Saturday, 23 October 2010

chameleonic pronunciation (3): for instance

In normal colloquial General British the phrase 'for instance' is pronounced /fər ˈɪn(t)stən(t)s/. In case you want to sound pedantic, say /fɔːr ˈɪn(t)stən(t)s/. In casual, rapid speech it may become /fr ˈɪns(t)əns/, and in very casual enunciation it may be reduced to [frˈn̩s(t)n̩s].


  1. Personally I don't like the vagueness of "rapid" applied to speech coz speech tempo tends to vary a lot even within quite short utterances. Rapid 'articulation' can be employed by a speaker for as little as a couple of words at a time. "Rapid speech" suggests to me longish stretches that are hurried. As to the version /frɪnstns/ I dont think it need sound either rapid or casual but is a natural conversational usage whose form can be prompted by the fact eg that the speaker doesnt want to give it any weight or importance. I know this is not the sort of comment one finds in the textbooks.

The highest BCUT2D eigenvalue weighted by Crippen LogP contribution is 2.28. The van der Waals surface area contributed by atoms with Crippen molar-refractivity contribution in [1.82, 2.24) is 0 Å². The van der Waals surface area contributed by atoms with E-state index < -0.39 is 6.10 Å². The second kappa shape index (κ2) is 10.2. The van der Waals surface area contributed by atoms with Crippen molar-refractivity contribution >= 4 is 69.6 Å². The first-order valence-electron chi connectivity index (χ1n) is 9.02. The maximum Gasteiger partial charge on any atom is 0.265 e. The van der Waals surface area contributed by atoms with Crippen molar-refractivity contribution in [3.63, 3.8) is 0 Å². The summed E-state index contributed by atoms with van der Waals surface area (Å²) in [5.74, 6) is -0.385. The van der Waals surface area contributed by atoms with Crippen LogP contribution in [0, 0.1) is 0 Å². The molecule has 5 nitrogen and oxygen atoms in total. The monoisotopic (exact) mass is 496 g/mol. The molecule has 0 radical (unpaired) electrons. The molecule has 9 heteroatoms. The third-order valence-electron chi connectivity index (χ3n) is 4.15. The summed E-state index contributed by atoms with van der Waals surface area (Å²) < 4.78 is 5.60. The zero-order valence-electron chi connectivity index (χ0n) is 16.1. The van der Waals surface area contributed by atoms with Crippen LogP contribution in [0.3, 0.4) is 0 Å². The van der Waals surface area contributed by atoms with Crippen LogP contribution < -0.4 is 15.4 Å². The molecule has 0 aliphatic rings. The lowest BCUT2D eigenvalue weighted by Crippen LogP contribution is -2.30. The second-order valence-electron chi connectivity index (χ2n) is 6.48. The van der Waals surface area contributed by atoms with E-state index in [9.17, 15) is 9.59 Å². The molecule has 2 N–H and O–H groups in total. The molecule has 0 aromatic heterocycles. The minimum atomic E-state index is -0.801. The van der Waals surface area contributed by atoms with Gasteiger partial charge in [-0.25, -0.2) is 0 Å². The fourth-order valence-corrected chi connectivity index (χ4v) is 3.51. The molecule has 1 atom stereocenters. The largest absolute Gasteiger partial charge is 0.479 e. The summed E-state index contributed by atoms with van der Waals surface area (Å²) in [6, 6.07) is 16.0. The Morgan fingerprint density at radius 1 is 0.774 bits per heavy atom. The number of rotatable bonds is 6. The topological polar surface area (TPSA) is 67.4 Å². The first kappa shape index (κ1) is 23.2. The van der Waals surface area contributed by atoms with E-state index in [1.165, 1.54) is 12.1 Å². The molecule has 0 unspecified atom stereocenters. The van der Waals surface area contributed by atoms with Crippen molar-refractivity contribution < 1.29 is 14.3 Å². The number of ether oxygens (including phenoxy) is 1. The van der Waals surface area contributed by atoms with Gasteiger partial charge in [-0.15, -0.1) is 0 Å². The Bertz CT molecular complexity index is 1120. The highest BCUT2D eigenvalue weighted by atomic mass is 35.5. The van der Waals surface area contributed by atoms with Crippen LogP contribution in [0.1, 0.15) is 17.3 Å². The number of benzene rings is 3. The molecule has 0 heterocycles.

2. I'm glad to read that JWL accepts the existence of the four versions (including their variants)of 'for instance'. Personally, I wouldn't have made much fuss about the applicability of the label 'rapid'. I can't imagine someone saying /frɪnstns/ in an otherwise largo speech tempo. In other words, the version /frɪnstns/ presupposes a certain degree of rapidity. This may include what JWL likes to call "natural conversational usage".

    I call 'casual' any stretch of speech which either was uttered by some speaker without previously thinking about it or which gives the impression of being informal.